America's burgeoning drone warfare operation is being operated with the help of the sprawling US air base in Ramstein, Germany, according to a newly obtained intelligence document.
The base functions as a kind of high-tech relay station between Predator and Reaper drone operators in south western US and targets in Yemen, Somalia, Afghanistan and elsewhere, according to information obtained by online whistleblower magazine The Intercept.
Operators control the machines from thousands of miles away, relying on screen footage to pinpoint targets and determine the success of a mission.
Ramstein's satellite uplink station is used to route communications between pilots sitting at command stations, according to the information revealed in a series of image sildes. Video from the drones is then routed back through Ramstein and relayed to US intelligence and military facilities around world. The Ramstein base is critical to the entire operation.
"Ramstein carries the signal to tell the drone what to do and it returns the display of what the drone sees. Without Ramstein, drones could not function, at least not as they do now," a source with knowledge of the system told the Intercept.
Former US Air Force drone operator Brandon Bryant, who ran more than 1,000 missions from America, told German media: "The entire drone war of the US military wouldn't be possible without Germany."
A 2010 budget request report backs that up. "Because of multi-theatre-wide operations, the respective Satcom Relay Station must be located at Ramstein Air Base to provide most current information to the war-fighting commander at any time demanded," concluded the report. The relay station would also be used to support the operations of a mysterious black ops Air Force programme known as "Big Safari," said the report.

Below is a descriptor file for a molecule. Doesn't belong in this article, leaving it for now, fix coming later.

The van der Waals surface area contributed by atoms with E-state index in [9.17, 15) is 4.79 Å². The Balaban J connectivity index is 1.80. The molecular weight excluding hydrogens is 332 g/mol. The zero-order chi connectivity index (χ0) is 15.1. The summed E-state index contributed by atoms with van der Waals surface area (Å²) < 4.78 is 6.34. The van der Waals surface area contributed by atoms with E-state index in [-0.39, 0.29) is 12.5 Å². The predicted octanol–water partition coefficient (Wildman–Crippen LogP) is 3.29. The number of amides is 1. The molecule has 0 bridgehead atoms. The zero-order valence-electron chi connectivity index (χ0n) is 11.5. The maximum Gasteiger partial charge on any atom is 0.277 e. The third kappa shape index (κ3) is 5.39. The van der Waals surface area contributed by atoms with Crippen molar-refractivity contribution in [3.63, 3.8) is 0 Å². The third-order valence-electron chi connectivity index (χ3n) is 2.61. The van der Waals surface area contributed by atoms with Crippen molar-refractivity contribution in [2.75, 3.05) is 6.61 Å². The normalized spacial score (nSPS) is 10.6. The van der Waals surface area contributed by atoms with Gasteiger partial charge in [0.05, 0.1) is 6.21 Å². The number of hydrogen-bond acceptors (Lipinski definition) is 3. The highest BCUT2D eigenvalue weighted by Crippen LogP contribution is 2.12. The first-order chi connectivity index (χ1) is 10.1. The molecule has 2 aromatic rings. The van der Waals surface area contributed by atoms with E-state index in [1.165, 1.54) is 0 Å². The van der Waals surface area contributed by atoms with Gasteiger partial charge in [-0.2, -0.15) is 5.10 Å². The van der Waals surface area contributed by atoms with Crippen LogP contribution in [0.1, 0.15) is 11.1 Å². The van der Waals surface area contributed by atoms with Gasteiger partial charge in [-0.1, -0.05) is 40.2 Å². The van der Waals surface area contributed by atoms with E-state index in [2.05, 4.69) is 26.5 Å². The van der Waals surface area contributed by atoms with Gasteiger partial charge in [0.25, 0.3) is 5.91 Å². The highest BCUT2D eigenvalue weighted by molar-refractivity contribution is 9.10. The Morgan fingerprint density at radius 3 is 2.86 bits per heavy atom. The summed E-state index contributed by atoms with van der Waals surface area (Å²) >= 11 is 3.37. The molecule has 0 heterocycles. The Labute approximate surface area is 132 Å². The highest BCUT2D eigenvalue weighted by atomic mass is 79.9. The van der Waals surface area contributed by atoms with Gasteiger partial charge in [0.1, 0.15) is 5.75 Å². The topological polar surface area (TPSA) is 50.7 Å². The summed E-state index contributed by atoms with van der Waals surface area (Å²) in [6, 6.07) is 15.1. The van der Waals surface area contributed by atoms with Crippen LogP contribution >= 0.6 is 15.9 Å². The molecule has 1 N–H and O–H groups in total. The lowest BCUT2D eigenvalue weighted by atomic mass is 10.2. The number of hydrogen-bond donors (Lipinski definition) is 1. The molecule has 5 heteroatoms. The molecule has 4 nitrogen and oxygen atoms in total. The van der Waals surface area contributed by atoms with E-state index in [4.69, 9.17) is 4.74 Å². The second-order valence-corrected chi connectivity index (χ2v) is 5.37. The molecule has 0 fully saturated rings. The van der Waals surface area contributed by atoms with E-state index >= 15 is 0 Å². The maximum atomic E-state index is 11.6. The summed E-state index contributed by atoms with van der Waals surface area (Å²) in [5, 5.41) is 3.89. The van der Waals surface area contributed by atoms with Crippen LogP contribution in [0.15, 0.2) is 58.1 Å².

The classified document reveals a network of facilities from desert command centers in the south western US with communications to Ramstein and on to Afghanistan, Djibouti, Bahrain and back to American National Security Agency offices in Washington and Georgia.
American and German officials have tended to downplay any cooperation over the US drone operation amid wide-ranging criticism of the targeted hits in Europe. The information could prove embarrassing to German Chancellor Angela Merkel. The nation has granted the US the right to use Ramstein, but only if its actions are legal. Some experts believe the drone operations may only be legally justified in German law if they occur in declared war zones.
In 2013 President Obama attempted to allay the German public concern in a speech in Berlin. "We do not use Germany as a launching point for unmanned drones," he said then.
Pentagon spokesman Maj. James Brindle responded to a request for comment from the Intercept saying that the US "conducts operational level planning, monitoring and assessment of assigned airpower missions throughout Europe and Africa," at Ramstein, but does "not directly fly or control any manned or remotely piloted aircraft."
Ramstein is one of the largest US military bases outside America, with more than 16,000 personnel.